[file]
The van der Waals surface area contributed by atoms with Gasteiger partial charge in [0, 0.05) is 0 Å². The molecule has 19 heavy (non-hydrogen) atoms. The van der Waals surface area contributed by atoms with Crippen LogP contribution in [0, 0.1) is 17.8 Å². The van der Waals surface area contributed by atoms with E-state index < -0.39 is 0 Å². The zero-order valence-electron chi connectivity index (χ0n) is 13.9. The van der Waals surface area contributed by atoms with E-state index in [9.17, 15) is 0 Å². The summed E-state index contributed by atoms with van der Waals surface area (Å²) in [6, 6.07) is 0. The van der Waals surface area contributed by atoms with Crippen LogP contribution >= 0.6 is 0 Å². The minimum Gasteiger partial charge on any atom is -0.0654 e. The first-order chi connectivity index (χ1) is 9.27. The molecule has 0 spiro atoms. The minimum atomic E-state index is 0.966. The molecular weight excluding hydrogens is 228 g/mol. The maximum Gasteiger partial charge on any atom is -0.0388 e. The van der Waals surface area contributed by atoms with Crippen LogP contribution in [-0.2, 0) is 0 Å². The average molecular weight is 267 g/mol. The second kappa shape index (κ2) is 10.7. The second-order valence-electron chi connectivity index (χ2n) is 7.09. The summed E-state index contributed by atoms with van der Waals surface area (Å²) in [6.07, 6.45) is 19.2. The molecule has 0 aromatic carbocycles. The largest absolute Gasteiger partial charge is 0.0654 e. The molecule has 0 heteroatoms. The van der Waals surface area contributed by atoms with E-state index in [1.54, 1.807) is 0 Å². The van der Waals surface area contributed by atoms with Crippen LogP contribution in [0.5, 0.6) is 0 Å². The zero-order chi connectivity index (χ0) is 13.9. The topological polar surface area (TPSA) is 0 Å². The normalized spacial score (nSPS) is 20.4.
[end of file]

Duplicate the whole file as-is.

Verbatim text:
The van der Waals surface area contributed by atoms with Gasteiger partial charge in [0, 0.05) is 0 Å². The molecule has 19 heavy (non-hydrogen) atoms. The van der Waals surface area contributed by atoms with Crippen LogP contribution in [0, 0.1) is 17.8 Å². The van der Waals surface area contributed by atoms with E-state index < -0.39 is 0 Å². The zero-order valence-electron chi connectivity index (χ0n) is 13.9. The van der Waals surface area contributed by atoms with E-state index in [9.17, 15) is 0 Å². The summed E-state index contributed by atoms with van der Waals surface area (Å²) in [6, 6.07) is 0. The van der Waals surface area contributed by atoms with Crippen LogP contribution >= 0.6 is 0 Å². The minimum Gasteiger partial charge on any atom is -0.0654 e. The first-order chi connectivity index (χ1) is 9.27. The molecule has 0 spiro atoms. The minimum atomic E-state index is 0.966. The molecular weight excluding hydrogens is 228 g/mol. The maximum Gasteiger partial charge on any atom is -0.0388 e. The van der Waals surface area contributed by atoms with Crippen LogP contribution in [-0.2, 0) is 0 Å². The average molecular weight is 267 g/mol. The second kappa shape index (κ2) is 10.7. The second-order valence-electron chi connectivity index (χ2n) is 7.09. The summed E-state index contributed by atoms with van der Waals surface area (Å²) in [6.07, 6.45) is 19.2. The molecule has 0 aromatic carbocycles. The largest absolute Gasteiger partial charge is 0.0654 e. The molecule has 0 heteroatoms. The van der Waals surface area contributed by atoms with E-state index in [1.54, 1.807) is 0 Å². The van der Waals surface area contributed by atoms with Crippen LogP contribution in [0.5, 0.6) is 0 Å². The zero-order chi connectivity index (χ0) is 13.9. The topological polar surface area (TPSA) is 0 Å². The normalized spacial score (nSPS) is 20.4.